The third welfare gain that could underpin a new development paradigm arises from the possibilities that networking opens up for poverty alleviation. To the extent that ICT can improve aggregate economic growth, this could generate linkages to activities that provide livelihoods for those who are poor. Poor people could also benefit directly through access to the information that the technologies provide or through the potential for greater collective voice and empowerment they allow. Finally, to the extent that the technologies can make governments more transparent, extend their services more broadly, and at lower cost, the poor could benefit from the improved quality and reach of health, education and social services. This could also create opportunities for women through access to learning, incomes, and greater autonomy. Access to ICT for poor segments of the population is likeliest to occur at the community level. A key focus for expanding such access could be through the improvement of NGO capacities and other local development agencies in, for example, the fields of health care, child welfare, or basic education or nutrition. [Top]

Education matters most of all

The report emphasizes that literacy and education cannot be leapfrogged, yet both are vital for reaping the greatest advantages from the emerging digital era. The promotion of education and literacy generally, and digital literacy in particular, is a challenge facing all countries. Educational differences underlie the different rates of penetration of ICT and Internet usage. For example, the ICT world is often depicted as a world of relatively young men, and the available evidence supports this depiction. Two-thirds of the world's illiterate are girls and women. Nor are girls sufficiently enrolled in the science curricula at the core of the technologies' innovation and use.

In the wealthiest countries, substantial progress has been made in ensuring access to the Internet in schoolrooms. The European Union's programme, for example, is for 100 per cent "connectivity" in schools by the end of 2001. Access alone is insufficient: teachers need to be trained in the substance of the new technologies and their most effective use. Even in the wealthiest countries, such training is far from thorough, and investments in the pursuit of this objective are often minimal. Obviously, for the majority of the world's people, this objective is distant from reality. In the poorest countries, the main objectives need to continue to be the promotion of literacy and access to general education.

Poorly equipped schools or their absence altogether are most characteristic of the poorest locations. Through their application to distance-learning, the technologies could greatly multiply access to learning opportunities for those who most need them. Distance learning applications, while costly to develop, have low unit costs the more there are people who use them. In such locations, distance learning can be an important complement to existing education providers. [Top]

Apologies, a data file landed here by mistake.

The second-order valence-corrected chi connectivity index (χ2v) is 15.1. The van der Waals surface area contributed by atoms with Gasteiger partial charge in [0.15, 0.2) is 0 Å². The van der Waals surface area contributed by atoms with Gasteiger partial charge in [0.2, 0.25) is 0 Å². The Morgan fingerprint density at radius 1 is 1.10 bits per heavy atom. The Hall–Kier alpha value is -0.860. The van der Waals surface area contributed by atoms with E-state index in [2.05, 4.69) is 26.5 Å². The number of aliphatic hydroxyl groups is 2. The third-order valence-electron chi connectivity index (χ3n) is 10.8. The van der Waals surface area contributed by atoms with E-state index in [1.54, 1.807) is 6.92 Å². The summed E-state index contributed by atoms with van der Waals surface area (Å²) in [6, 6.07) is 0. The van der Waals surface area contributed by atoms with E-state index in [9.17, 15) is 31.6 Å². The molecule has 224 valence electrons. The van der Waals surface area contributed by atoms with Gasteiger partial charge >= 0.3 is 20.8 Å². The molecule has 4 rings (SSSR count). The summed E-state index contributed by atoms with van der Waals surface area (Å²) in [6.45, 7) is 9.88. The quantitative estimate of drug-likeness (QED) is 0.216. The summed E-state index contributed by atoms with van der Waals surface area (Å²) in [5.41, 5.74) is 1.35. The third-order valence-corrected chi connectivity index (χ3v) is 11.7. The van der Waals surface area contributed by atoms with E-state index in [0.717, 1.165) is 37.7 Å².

Lifelong learning in schools, first, and then at work

Wealth creation in the wealthiest countries relies less on physical inputs than on knowledge. The frontiers of knowledge itself, however, are rapidly expanding. Two consequences of this are, first, a shift in teaching methodologies away from the transfer of facts to students as passive recipients, and, instead, towards teaching students how to learn and instilling in them the curiosity to do so. In short, how people learn is becoming as important as what they learn. A parallel trend is observable in high tech firms exposed to fast-paced competition. The ability to learn, to transform existing knowledge into new knowledge, is a source of competitive advantage of increasing significance. In such companies, daily learning has become an integral part of the job. Part of such learning relies on the exchange of tacit knowledge among employees.

The adoption of ICT in enterprises is creating two types of skill needs. The first relates to a variety of foundation skills, such as the ability to learn, to communicate, and to analyse and solve problems, all of which are essential to work environments that rely on rapid innovation, and the interpersonal exchange and creation of knowledge. Beyond such skills, however, are the technical skills related to ICT itself, the need for which extends well beyond the ICT sector to the economy as a whole.

Where the technologies are most broadly in use, skill shortages particularly in the technical support skills surrounding both hardware and software applications are acute, if difficult to quantify. This, in turn, is a brake on economic growth for enterprises that would otherwise adopt the technologies' applications more readily. Three problems relating to the skills shortage are of particular significance. The first of these is the debate over labour migration. The availability of technical skills in developing countries could be used to meet the skill needs of industrialized countries. On the positive side, migrant workers benefit from the greater experience and higher wages that migration can bring, and sending countries can benefit from the remittances their expatriates send home. It is also true that countries such as China, India and Viet Nam have all benefited from the networks their expatriates have created outside the country, and also from the skills and experiences they repatriate when they do return home. For receiving countries, of course, reliance on foreign labour is a way of overcoming skill shortages in the short term.